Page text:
The Story Behind Fat Tuesday And Mardis Gras

Fat Tuesday and Mardis GrasWell, tomorrow kicks off the Lenten Season in the religious world and that means today is considered “Fat Tuesday”.  It’s sort of an odd name for a holiday or event and you’d think people might be offended by it.  I know in my case, every Tuesday is a Fat Tuesday (along with Wednesday, Thursday, the weekends, etc…).  There is actually a lot of significance behind the day that is lost on most people.  So, tonight, while you are out drinking, partying, and throwing beads, you might want to consider the history behind all of the hub bub.  Here are five stories behind Fat Tuesday.


When I think about Fat Tuesday, visions of Mardis Gras and Carnival are the first things to come to mind.  However, New Orleans and Rio de Janeiro don’t corner the market on festivities.  In fact, Mardis Gras is literally translated as “Fat Tuesday”.  So how old is it?  No one knows for sure, but it was designated as the day before the first fasting season for early Christians.  On this day, Christians would indulge – or more often, over indulge – in all of the things they were going to give up over the next forty days before Easter.  Before Fat Tuesday, which is a term given to the day by peasants, people used to refer to this holiday as Shrove Tuesday.  Shrove is the past tense of the word shrive, which means to obtain absolution for one’s sins by way of confession and doing penance.  The week before Ash Wednesday was known as the Shrovetide.  All of this probably originated from the Roman festivals that went on centuries before the Catholic church was established.



Fat Tuesday often sees people going to parties dressed up in costumes – and in particular, masks.  The reason for this is because of superstition.  You don’t want God to know you are over indulging before the fasting season so you disguise yourself to fool Him.  More likely, you didn’t want people to know who you were when you were up to no good.  It wouldn’t be seemly to be sitting in church the next day if your partying got a little out of hand.  The masks were also made to represent the inner personality of the person who was wearing them.  Finally, the masks represented equality.  When you were behind the mask or in costume, it didn’t matter if you were a commoner or a king.  You were just another party goer in a mask.  Celebrities use this anonymity today to celebrate in the elaborate parties without revealing their identities.



Bead throwing actually began in the 1920s. Private clubs, known as krewes, were in charge of the parades. Moving across the streets, they would hurl cheap beads at the crowds. The practice caught on, and today it has become an integral part of carnival festivities. Most of the time beads thrown are made of glass, but nowadays some use plastic or other material.  The idea of women flashing their breasts to get the beads is not a new tradition, either.  This comes from ancient Rome, where during the Lupercalia (we talked about this holiday before – it occurred usually around Valentine’s Day), Roman priests would toss animal skins out to the crowds and if a woman was touched by the skin, it would induce fertility.  In an attempt to be noticed, the women would flash their breasts, claiming they wanted to be pregnant.  As breast flashing became commonplace, it followed that women (and men) started wearing scanty outfits at the carnival. Its origin as a fertility ritual has been well established.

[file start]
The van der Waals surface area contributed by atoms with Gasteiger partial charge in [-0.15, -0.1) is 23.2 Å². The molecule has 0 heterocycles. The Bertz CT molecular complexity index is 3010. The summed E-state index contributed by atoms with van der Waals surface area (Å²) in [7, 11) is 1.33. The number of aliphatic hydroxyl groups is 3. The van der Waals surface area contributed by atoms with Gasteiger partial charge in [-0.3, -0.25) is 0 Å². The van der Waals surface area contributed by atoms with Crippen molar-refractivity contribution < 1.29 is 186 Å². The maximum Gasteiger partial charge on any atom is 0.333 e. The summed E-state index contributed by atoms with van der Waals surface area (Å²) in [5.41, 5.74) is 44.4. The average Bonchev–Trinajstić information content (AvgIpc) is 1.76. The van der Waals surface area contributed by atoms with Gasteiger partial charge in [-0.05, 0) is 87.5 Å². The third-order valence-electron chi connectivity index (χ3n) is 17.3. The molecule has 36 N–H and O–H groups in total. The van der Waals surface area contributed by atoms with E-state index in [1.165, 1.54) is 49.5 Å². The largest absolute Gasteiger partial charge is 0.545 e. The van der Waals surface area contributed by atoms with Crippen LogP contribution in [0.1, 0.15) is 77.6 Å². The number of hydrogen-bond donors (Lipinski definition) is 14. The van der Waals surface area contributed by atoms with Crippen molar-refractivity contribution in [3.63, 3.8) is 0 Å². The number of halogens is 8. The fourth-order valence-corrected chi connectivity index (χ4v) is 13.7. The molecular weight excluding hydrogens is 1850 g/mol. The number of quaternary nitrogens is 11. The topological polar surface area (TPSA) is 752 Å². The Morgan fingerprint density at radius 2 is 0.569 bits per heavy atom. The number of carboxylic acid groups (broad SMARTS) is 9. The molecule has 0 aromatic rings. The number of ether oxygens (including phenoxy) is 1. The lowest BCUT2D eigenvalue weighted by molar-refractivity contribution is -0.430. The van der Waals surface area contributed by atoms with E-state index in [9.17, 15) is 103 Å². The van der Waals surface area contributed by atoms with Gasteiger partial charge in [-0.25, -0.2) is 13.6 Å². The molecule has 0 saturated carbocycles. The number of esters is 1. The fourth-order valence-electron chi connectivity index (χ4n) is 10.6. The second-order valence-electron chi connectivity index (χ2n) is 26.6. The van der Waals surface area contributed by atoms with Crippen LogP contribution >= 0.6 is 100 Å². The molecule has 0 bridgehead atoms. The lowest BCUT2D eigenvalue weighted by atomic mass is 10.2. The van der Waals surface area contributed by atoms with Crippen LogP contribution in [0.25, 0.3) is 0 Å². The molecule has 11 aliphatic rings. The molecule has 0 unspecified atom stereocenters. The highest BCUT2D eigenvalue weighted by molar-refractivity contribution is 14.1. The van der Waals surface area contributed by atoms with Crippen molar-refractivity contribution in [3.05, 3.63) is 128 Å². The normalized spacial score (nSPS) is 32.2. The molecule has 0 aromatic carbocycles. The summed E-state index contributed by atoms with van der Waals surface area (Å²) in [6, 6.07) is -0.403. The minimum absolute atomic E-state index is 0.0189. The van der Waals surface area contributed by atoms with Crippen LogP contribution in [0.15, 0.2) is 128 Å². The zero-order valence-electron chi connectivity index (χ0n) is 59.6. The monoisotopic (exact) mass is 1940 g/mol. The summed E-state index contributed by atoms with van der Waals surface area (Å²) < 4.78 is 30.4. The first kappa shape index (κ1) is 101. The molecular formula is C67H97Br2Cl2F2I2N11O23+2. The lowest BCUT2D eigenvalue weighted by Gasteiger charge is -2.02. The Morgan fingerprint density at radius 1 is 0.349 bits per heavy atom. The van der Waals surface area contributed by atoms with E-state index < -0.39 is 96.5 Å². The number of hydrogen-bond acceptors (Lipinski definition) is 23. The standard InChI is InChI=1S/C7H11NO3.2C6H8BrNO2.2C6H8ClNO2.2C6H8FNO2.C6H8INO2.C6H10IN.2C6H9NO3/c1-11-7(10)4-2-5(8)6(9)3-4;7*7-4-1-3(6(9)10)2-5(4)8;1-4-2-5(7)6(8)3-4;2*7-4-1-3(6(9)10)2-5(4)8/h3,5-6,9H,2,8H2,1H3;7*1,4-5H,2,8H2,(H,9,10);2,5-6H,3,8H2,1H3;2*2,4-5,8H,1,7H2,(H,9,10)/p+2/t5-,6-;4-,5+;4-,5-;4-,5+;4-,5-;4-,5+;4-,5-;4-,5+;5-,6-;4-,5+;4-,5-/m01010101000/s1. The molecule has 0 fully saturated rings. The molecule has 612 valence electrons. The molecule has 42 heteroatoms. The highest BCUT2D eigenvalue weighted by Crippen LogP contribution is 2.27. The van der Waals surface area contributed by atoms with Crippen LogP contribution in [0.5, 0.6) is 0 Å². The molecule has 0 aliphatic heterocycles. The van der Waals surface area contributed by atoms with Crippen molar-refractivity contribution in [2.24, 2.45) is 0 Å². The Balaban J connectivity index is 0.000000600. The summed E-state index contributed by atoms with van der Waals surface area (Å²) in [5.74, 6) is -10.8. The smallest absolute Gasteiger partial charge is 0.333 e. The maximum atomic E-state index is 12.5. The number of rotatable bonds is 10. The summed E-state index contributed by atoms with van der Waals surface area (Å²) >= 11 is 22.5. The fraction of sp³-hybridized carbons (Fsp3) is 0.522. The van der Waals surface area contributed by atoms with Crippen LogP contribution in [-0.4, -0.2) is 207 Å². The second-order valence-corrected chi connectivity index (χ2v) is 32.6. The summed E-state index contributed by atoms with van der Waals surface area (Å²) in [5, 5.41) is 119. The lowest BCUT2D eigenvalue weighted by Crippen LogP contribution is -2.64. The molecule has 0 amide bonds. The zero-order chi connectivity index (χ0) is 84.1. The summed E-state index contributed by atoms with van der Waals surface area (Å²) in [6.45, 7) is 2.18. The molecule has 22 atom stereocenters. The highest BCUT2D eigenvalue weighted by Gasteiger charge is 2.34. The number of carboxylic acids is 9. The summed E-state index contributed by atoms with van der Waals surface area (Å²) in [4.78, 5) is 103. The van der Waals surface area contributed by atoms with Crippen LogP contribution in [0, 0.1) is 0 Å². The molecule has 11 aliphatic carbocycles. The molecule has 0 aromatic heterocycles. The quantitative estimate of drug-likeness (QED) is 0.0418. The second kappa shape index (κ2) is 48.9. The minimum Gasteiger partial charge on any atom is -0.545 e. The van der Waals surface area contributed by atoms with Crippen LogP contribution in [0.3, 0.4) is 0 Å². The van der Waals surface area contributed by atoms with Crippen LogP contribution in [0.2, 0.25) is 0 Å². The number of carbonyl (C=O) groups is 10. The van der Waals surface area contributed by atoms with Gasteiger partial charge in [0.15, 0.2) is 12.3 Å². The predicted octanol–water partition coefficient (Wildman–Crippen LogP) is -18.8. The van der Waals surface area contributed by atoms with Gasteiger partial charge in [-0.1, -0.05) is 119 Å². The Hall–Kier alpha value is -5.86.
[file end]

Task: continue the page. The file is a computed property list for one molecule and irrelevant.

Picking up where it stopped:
Many people go after certain, fattening foods during Fat Tuesday.  One of these, is the Punchki (or Pączki) – a Polish powdered doughnut filled with a fruit or cream flavoring.  It can be found through many large communities (with Polish Catholics) across the Midwest.  In the United Kingdom and many other countries, the day is often known as Pancake Day. Making and eating such foods was considered a last feast with ingredients such as sugar, fat and eggs, whose consumption was traditionally restricted during the ritual fasting associated with Lent.  Other foods include the German Fastnacht (Fast night) – a type of fried potato dough and syrup, and Portugese Malasadas – a pastry made with sugar and lard.  So why all the fatty foods?  Well, other than the reason that you’d be giving these up for the next forty days, it was a way to use up all of the bad stuff that was sitting in your cupboards.  Plus that, they were good to eat!



The reason is the same reason that Easter isn’t the same time every year.  They are floating holidays, based on the cycles of the moon (which doesn’t sound very Christian, but that’s another story).  In this case, Fat Tuesday is forty-one days before Easter, which is always placed on the first Sunday following the full moon (Paschal Moon, as it is called) which occurs after the Northern hemisphere’s vernal equinox.  It’s a mouth full, but that’s how they figure it out.  Fat Tuesday can happen anytime between February 3rd and March 9th.  This year, it is pretty late.  That only means that Fat Tuesday might be a bit warmer for you to celebrate, depending where you are, so go out there and have a fun time tonight.  Just make sure you keep it safe!